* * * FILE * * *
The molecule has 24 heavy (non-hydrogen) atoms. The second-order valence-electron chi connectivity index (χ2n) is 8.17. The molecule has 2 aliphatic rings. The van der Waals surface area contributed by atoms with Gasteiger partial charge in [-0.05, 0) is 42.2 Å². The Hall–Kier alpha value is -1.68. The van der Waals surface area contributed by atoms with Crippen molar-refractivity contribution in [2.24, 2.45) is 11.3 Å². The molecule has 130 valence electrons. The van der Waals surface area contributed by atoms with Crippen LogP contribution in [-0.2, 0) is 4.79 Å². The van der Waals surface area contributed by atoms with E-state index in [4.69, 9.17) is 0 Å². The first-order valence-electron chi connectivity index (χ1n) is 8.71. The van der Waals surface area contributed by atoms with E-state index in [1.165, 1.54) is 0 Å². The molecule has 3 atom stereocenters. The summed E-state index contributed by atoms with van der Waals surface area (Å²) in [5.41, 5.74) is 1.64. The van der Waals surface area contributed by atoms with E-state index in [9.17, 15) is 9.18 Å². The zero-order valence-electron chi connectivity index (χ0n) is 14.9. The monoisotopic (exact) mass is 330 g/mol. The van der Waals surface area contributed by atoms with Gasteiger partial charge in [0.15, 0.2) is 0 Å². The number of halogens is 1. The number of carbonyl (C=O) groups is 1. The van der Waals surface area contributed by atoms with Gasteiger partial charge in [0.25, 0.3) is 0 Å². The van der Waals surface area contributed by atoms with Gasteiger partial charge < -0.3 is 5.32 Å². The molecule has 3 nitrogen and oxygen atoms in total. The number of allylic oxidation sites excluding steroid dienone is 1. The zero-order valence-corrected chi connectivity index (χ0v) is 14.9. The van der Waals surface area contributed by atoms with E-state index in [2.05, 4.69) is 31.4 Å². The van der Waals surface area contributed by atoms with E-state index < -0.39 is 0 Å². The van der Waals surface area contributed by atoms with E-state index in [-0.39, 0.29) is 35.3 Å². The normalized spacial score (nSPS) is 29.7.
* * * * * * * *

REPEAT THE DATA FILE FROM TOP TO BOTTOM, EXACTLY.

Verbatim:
The molecule has 24 heavy (non-hydrogen) atoms. The second-order valence-electron chi connectivity index (χ2n) is 8.17. The molecule has 2 aliphatic rings. The van der Waals surface area contributed by atoms with Gasteiger partial charge in [-0.05, 0) is 42.2 Å². The Hall–Kier alpha value is -1.68. The van der Waals surface area contributed by atoms with Crippen molar-refractivity contribution in [2.24, 2.45) is 11.3 Å². The molecule has 130 valence electrons. The van der Waals surface area contributed by atoms with Crippen LogP contribution in [-0.2, 0) is 4.79 Å². The van der Waals surface area contributed by atoms with E-state index in [4.69, 9.17) is 0 Å². The first-order valence-electron chi connectivity index (χ1n) is 8.71. The van der Waals surface area contributed by atoms with E-state index in [1.165, 1.54) is 0 Å². The molecule has 3 atom stereocenters. The summed E-state index contributed by atoms with van der Waals surface area (Å²) in [5.41, 5.74) is 1.64. The van der Waals surface area contributed by atoms with E-state index in [9.17, 15) is 9.18 Å². The zero-order valence-electron chi connectivity index (χ0n) is 14.9. The monoisotopic (exact) mass is 330 g/mol. The van der Waals surface area contributed by atoms with Gasteiger partial charge in [0.15, 0.2) is 0 Å². The number of halogens is 1. The number of carbonyl (C=O) groups is 1. The van der Waals surface area contributed by atoms with Gasteiger partial charge in [0.25, 0.3) is 0 Å². The van der Waals surface area contributed by atoms with Gasteiger partial charge < -0.3 is 5.32 Å². The molecule has 3 nitrogen and oxygen atoms in total. The number of allylic oxidation sites excluding steroid dienone is 1. The zero-order valence-corrected chi connectivity index (χ0v) is 14.9. The van der Waals surface area contributed by atoms with E-state index in [2.05, 4.69) is 31.4 Å². The van der Waals surface area contributed by atoms with E-state index < -0.39 is 0 Å². The van der Waals surface area contributed by atoms with E-state index in [-0.39, 0.29) is 35.3 Å². The normalized spacial score (nSPS) is 29.7.